Bikes Dual Sport Super Moto
An American Icon
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Prints & Photographs
1903, the same year Henry Ford incorporated the Ford
Motor Company and the Wright brothers first flew,
William Harley and his friends Arthur and Walter
Davidson launched the Harley-Davidson Motor Company.
They gave their bike a quality engine, so it could prove
itself in races, but planned to manufacture it as a
same year the merchant, C. H. Lange, sold the first
officially distributed Harley-Davidson in Chicago, a
city given to "motoracing" and auto-touring. Another of
the Davidson brothers, William, joined the company,
which soon burst the seams of its first manufacturing
center and, by 1906, had to move to larger quarters in
the beginning the Harley-Davidson motorcycle began to
set records. In 1908, for example, the Harley achieved a
record 188.234 miles per gallon. It captured seven first
place finishes in 1910 motorcycle racing, and, by 1912
claimed 200 U.S. distributors. A sturdy Harley-Davidson
Sidecar won the first annual Pike's Peak race in 1916,
and another bike claimed first in the 1922 Adelaide to
Melbourne South Australia race
Smashes Adelaide to Melbourne Record.
and Bicycle Illustrated
April 13, 1922.
Library of Congress
the 1960s "the hog," as it affectionately came to be
called, scored seven consecutive victories at the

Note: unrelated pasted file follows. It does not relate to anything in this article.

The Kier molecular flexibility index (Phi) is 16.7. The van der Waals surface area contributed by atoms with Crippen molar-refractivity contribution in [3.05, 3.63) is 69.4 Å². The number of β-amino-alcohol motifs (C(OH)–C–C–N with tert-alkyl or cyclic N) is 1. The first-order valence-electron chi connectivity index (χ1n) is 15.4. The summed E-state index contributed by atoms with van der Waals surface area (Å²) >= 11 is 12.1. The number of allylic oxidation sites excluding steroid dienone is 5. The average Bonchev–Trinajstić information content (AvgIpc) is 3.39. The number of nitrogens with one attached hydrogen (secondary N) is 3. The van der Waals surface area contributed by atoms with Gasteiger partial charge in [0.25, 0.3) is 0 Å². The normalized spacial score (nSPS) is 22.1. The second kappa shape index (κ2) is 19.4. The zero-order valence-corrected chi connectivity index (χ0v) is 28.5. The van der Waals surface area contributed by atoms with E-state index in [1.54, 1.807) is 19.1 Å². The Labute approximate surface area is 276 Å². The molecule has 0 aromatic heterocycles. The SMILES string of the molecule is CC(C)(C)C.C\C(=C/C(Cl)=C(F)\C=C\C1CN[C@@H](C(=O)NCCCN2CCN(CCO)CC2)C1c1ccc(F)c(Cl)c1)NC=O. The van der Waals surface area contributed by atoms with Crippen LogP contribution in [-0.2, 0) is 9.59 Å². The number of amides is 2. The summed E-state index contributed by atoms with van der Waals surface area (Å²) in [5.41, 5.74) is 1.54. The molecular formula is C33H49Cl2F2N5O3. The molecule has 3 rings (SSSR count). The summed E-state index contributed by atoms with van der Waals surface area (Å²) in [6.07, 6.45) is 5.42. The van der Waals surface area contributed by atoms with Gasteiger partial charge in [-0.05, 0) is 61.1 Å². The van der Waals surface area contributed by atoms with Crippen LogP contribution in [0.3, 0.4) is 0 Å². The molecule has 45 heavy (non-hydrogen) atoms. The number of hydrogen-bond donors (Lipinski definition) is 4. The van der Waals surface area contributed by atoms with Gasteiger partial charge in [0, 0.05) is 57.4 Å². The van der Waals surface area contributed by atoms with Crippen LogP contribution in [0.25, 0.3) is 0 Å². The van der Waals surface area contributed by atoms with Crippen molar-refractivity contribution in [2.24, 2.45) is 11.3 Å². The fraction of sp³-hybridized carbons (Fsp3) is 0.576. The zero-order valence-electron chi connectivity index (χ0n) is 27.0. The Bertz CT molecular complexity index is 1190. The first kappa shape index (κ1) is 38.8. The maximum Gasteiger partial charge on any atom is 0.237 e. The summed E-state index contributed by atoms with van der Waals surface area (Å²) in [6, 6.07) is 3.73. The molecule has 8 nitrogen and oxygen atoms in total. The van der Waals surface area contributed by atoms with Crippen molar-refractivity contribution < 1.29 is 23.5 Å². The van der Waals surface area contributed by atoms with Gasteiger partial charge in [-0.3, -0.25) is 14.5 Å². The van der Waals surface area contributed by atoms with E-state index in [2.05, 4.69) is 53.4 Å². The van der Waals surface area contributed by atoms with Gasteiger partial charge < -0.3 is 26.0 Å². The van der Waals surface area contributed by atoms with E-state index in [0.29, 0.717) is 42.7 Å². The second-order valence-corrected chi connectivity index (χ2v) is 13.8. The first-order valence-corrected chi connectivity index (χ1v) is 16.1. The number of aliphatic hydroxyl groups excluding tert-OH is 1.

Daytona 200. During the next decade the Harley took four
consecutive wins at the AMA Grand National Championships
and broke the world motorcycle record for land speed.
Harley-Davidson came to be America's most recognized
motorcycle, but it was not the first. Howard Roper
developed a coal powered steam-engine motorcycle in 1867
and Gottlieb Daimler, a German, developed a gas-powered
motorcycle in 1885, which he attached to a wooden bike.
That marked the moment in history when the dual
development of a viable gas-powered engine and the
modern bicycle collided.
motorcycle cop "Miss Traffic Stopper,"
ticketing male driver].
1 photoprint, 1962.
Prints & Photographs
of the nineteenth century inventors who worked with both
the engine and the bicycle chose to follow one of three
paths. Daimler, for example, went on to develop
automobiles, the Wright brothers left their bike shop to
fly airplanes, and men like Harley and the Davidson's
developed motorcycles. Their business competitors were